Beauty, as a category, has tremendous potential to drive repeat purchases. Presently, 4.5% of the overall target segment shops online for make-up and personal care products. This article describes how a study of current and potential customers led to higher conversion for Flipkart.
User Research Objectives
- Understand beauty shopping behaviour in both the offline and online world for beauty products
- Understand buying behaviour in terms of context, reasons to shop, expectations, issues and workarounds for buying beauty products offline as well as online
- Identify key growth levers and gaps to scale personal care and makeup
- Identify best practices across the competitive landscape
The study was conducted in two stages.
Stage 1: Intercepts
A team consisting of a researcher, designer, and product manager visited malls in Bangalore. The aim was to understand key triggers behind buying beauty products offline. We visited stalls of multiple brands typically manned by sales representatives, who help users understand and shortlist products. We shadowed these users and tried to understand the interaction between them and the sales representatives.
Stage 2: In-Depth Interviews
In Stage 2, we conducted one-on-one interviews to understand the motivation for beauty and personal care shopping. This included both online and offline experiences, issues, friction, expectations and pain points. We also included a shop-along task that helped us identify test cases on a transaction by transaction basis, from start to finish.
This stage was conducted across four cities shortlisted for their distinct cultures: Bangalore, Kolkata, Pune and Jaipur. We believed that these would help us draw parallels for the whole country. We met sixteen participants from varied demographics and backgrounds.
1. The buying journey is progressive not linear
Users are still not entirely comfortable shopping for this category online and their purchase journey involves a lot of back and forth, till it progresses to making a transaction.
2. Significant assistance is required for buying beauty products online
Users relied on Youtube and Instagram for makeup reviews of brands and products. They often browsed through their Instagram feeds looking for beauty tutorials.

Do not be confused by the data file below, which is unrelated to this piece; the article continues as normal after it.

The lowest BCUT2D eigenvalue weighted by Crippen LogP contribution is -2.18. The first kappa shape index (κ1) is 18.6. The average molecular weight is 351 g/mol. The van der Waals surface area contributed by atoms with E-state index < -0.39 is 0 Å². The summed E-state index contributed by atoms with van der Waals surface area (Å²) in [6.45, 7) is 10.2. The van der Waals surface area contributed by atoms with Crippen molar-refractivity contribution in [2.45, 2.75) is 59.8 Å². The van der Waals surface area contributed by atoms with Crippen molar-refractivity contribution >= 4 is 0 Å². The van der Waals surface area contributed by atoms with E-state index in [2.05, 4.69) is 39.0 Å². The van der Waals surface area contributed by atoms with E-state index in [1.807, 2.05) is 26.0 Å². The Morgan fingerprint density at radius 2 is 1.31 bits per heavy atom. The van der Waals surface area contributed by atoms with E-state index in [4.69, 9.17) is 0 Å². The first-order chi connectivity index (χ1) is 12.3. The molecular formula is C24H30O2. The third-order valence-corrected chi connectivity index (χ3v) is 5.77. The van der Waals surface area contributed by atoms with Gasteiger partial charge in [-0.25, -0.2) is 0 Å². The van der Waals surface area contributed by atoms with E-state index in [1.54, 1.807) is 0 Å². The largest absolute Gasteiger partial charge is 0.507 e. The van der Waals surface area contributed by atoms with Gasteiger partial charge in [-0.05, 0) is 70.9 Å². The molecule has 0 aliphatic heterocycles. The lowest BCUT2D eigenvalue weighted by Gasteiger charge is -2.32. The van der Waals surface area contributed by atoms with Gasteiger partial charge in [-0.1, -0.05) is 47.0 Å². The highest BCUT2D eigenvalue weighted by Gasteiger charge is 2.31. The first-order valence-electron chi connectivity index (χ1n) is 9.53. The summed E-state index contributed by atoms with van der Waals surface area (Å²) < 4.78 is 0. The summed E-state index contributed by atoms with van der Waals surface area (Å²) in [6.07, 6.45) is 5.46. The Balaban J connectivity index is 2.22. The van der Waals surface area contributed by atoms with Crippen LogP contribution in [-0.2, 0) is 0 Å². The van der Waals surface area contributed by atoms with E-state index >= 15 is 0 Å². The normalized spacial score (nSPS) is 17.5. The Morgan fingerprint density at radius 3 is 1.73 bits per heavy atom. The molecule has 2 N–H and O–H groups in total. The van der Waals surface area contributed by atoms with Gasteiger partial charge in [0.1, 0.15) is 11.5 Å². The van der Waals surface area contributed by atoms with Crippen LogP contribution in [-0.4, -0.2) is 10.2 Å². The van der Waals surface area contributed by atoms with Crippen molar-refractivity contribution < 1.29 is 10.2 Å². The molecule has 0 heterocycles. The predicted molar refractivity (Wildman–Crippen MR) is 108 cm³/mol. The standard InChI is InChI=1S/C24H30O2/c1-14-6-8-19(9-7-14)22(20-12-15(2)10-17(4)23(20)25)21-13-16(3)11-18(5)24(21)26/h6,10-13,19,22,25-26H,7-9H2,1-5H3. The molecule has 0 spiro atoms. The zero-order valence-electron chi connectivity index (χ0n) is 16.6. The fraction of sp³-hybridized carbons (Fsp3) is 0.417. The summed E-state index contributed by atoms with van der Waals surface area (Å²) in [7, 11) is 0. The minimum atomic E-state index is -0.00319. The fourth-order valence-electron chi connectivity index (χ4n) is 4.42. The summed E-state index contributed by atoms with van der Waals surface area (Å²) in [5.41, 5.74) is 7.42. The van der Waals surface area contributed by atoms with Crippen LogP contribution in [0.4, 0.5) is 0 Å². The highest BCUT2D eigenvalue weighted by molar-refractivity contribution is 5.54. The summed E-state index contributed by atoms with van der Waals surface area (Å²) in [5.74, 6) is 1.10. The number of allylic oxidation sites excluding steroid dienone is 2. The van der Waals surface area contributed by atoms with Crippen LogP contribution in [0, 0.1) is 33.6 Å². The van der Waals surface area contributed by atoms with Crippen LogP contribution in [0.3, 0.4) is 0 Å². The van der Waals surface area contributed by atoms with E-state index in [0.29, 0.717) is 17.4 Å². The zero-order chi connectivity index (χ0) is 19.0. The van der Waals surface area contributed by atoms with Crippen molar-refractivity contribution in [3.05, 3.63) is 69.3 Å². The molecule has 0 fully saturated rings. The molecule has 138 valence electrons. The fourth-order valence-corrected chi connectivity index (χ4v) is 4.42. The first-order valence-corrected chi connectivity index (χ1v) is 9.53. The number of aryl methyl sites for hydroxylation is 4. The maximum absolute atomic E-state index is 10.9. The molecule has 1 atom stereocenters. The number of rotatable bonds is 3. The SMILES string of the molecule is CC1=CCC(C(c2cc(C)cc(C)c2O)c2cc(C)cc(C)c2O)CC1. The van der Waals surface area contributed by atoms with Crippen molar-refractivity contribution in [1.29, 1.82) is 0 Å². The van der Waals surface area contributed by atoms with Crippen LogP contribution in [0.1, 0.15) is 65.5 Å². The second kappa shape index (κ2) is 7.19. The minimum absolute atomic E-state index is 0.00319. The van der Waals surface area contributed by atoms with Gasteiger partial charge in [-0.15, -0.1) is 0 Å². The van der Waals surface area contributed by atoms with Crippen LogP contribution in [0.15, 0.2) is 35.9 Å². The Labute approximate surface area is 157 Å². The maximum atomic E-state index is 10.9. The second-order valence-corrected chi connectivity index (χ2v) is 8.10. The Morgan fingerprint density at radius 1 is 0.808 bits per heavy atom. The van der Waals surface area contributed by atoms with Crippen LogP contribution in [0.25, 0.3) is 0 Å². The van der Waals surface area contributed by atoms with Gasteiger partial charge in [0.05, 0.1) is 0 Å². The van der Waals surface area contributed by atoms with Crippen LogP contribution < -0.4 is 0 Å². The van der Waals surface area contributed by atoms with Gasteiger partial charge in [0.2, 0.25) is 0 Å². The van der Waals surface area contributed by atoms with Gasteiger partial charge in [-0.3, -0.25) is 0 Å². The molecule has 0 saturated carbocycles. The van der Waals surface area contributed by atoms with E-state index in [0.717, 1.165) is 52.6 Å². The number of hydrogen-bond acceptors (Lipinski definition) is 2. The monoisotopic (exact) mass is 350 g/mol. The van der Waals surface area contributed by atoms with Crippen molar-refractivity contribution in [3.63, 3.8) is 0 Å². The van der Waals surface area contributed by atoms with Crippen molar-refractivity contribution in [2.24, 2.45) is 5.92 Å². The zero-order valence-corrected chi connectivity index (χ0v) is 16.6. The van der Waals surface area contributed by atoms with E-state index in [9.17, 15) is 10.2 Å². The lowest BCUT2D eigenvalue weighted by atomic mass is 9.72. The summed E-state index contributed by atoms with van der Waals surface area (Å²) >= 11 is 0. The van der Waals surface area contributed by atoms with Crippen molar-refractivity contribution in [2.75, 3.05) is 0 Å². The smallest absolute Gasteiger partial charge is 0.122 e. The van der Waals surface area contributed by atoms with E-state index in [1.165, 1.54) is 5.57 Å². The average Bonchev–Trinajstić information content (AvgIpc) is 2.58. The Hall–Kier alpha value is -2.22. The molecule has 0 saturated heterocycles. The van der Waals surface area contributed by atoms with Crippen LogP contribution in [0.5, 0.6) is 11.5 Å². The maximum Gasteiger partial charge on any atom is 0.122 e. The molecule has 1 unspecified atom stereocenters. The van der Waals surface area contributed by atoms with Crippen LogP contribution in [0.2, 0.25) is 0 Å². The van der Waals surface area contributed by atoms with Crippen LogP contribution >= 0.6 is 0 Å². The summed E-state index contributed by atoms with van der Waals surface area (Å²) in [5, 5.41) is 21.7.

3. Brands are extremely important and users are loyal to certain brands
Users usually stick to their brands and do not like to experiment while buying products online. Trials are important for this category.
4. Offers, discounts, rating, reviews are key decision drivers
Offers and discounts are a key driver for the decision to buy online vs. offline. Ratings and reviews are checked to confirm authenticity of the product.
Based on the research, we conducted a few A/B tests, as well as conversion hacks with the help of the product team. Some of the changes were:
1. Moved colour swatch closer to product image
We moved the colour swatch to the first fold just below the images. This made it easier for the users to explore various swatches and compare it with the image.
2. Reduced size of offer section and moved it up
We reduced the size of the offer section and moved it up. This effectively reduced the product page length. The overall interaction with different widgets on page increased.
3. Moved details section closer to price details
We moved the details section up on the product page to bring it closer to the price details. Usage of details widget increased by 20%.
4. Introduced a new recommendation widget
We introduced a new recommendation widget that acted as a brand/colour based filter. The recommendation widget conversion increased by >3% (units/clicks visits).
These experiments led to a significant increase in conversion. Based on this feedback, we have rolled out the experience to all our users and the overall conversion has jumped. Future steps will include making UX, as well as UI changes for the category as a whole – this will be part of a more holistic category specific experience.